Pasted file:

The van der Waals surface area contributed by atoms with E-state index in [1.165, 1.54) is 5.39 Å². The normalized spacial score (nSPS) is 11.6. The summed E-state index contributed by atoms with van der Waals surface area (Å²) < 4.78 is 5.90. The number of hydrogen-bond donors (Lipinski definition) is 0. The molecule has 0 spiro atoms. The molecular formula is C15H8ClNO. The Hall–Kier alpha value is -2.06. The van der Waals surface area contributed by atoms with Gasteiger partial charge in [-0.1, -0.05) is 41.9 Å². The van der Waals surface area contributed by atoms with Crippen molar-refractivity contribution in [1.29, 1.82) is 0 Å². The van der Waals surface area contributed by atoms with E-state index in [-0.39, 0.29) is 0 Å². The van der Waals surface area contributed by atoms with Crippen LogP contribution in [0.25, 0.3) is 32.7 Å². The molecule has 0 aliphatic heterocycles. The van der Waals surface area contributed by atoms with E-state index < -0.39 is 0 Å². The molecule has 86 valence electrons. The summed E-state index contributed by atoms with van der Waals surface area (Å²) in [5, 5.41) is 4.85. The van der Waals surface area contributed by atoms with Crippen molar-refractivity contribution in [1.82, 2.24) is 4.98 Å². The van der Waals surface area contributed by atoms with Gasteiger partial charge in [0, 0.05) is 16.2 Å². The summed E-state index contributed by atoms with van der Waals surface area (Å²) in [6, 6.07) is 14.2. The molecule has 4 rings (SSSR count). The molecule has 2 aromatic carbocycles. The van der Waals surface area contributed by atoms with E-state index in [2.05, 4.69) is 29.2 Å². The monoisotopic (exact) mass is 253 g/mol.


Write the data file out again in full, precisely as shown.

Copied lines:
The van der Waals surface area contributed by atoms with E-state index in [1.165, 1.54) is 5.39 Å². The normalized spacial score (nSPS) is 11.6. The summed E-state index contributed by atoms with van der Waals surface area (Å²) < 4.78 is 5.90. The number of hydrogen-bond donors (Lipinski definition) is 0. The molecule has 0 spiro atoms. The molecular formula is C15H8ClNO. The Hall–Kier alpha value is -2.06. The van der Waals surface area contributed by atoms with Gasteiger partial charge in [-0.1, -0.05) is 41.9 Å². The van der Waals surface area contributed by atoms with Crippen molar-refractivity contribution in [1.29, 1.82) is 0 Å². The van der Waals surface area contributed by atoms with E-state index in [-0.39, 0.29) is 0 Å². The van der Waals surface area contributed by atoms with Crippen LogP contribution in [0.25, 0.3) is 32.7 Å². The molecule has 0 aliphatic heterocycles. The van der Waals surface area contributed by atoms with E-state index < -0.39 is 0 Å². The molecule has 86 valence electrons. The summed E-state index contributed by atoms with van der Waals surface area (Å²) in [5, 5.41) is 4.85. The van der Waals surface area contributed by atoms with Crippen molar-refractivity contribution in [1.82, 2.24) is 4.98 Å². The van der Waals surface area contributed by atoms with Gasteiger partial charge in [0, 0.05) is 16.2 Å². The summed E-state index contributed by atoms with van der Waals surface area (Å²) in [6, 6.07) is 14.2. The molecule has 4 rings (SSSR count). The molecule has 2 aromatic carbocycles. The van der Waals surface area contributed by atoms with E-state index in [2.05, 4.69) is 29.2 Å². The monoisotopic (exact) mass is 253 g/mol.